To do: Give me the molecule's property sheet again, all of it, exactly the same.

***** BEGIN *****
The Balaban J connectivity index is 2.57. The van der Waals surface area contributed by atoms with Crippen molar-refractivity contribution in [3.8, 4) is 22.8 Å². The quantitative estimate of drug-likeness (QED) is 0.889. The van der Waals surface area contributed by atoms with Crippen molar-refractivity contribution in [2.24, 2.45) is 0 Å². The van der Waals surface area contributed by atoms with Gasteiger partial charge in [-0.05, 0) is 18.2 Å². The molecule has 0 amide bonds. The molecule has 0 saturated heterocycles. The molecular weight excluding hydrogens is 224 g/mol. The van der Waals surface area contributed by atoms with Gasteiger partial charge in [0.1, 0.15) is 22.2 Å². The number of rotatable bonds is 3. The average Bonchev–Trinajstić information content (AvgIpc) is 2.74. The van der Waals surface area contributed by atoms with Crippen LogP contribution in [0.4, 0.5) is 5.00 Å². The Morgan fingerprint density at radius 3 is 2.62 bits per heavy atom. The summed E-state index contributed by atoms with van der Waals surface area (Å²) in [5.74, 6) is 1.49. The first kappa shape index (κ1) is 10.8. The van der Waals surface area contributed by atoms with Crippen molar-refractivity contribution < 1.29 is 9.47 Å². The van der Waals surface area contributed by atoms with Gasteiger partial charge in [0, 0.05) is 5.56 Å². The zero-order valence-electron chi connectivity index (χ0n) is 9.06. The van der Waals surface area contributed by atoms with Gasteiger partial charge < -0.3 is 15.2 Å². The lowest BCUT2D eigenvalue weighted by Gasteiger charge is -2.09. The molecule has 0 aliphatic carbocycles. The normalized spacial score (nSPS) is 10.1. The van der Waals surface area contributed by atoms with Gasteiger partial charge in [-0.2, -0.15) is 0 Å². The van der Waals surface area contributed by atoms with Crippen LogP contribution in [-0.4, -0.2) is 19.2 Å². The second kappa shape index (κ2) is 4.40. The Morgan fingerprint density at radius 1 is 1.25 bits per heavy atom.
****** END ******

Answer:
The Balaban J connectivity index is 2.57. The van der Waals surface area contributed by atoms with Crippen molar-refractivity contribution in [3.8, 4) is 22.8 Å². The quantitative estimate of drug-likeness (QED) is 0.889. The van der Waals surface area contributed by atoms with Crippen molar-refractivity contribution in [2.24, 2.45) is 0 Å². The van der Waals surface area contributed by atoms with Gasteiger partial charge in [-0.05, 0) is 18.2 Å². The molecule has 0 amide bonds. The molecule has 0 saturated heterocycles. The molecular weight excluding hydrogens is 224 g/mol. The van der Waals surface area contributed by atoms with Gasteiger partial charge in [0.1, 0.15) is 22.2 Å². The number of rotatable bonds is 3. The average Bonchev–Trinajstić information content (AvgIpc) is 2.74. The van der Waals surface area contributed by atoms with Crippen LogP contribution in [0.4, 0.5) is 5.00 Å². The Morgan fingerprint density at radius 3 is 2.62 bits per heavy atom. The summed E-state index contributed by atoms with van der Waals surface area (Å²) in [5.74, 6) is 1.49. The first kappa shape index (κ1) is 10.8. The van der Waals surface area contributed by atoms with Crippen molar-refractivity contribution < 1.29 is 9.47 Å². The van der Waals surface area contributed by atoms with Gasteiger partial charge in [0, 0.05) is 5.56 Å². The zero-order valence-electron chi connectivity index (χ0n) is 9.06. The van der Waals surface area contributed by atoms with Gasteiger partial charge < -0.3 is 15.2 Å². The lowest BCUT2D eigenvalue weighted by Gasteiger charge is -2.09. The molecule has 0 aliphatic carbocycles. The normalized spacial score (nSPS) is 10.1. The van der Waals surface area contributed by atoms with Gasteiger partial charge in [-0.2, -0.15) is 0 Å². The van der Waals surface area contributed by atoms with Crippen LogP contribution in [-0.4, -0.2) is 19.2 Å². The second kappa shape index (κ2) is 4.40. The Morgan fingerprint density at radius 1 is 1.25 bits per heavy atom.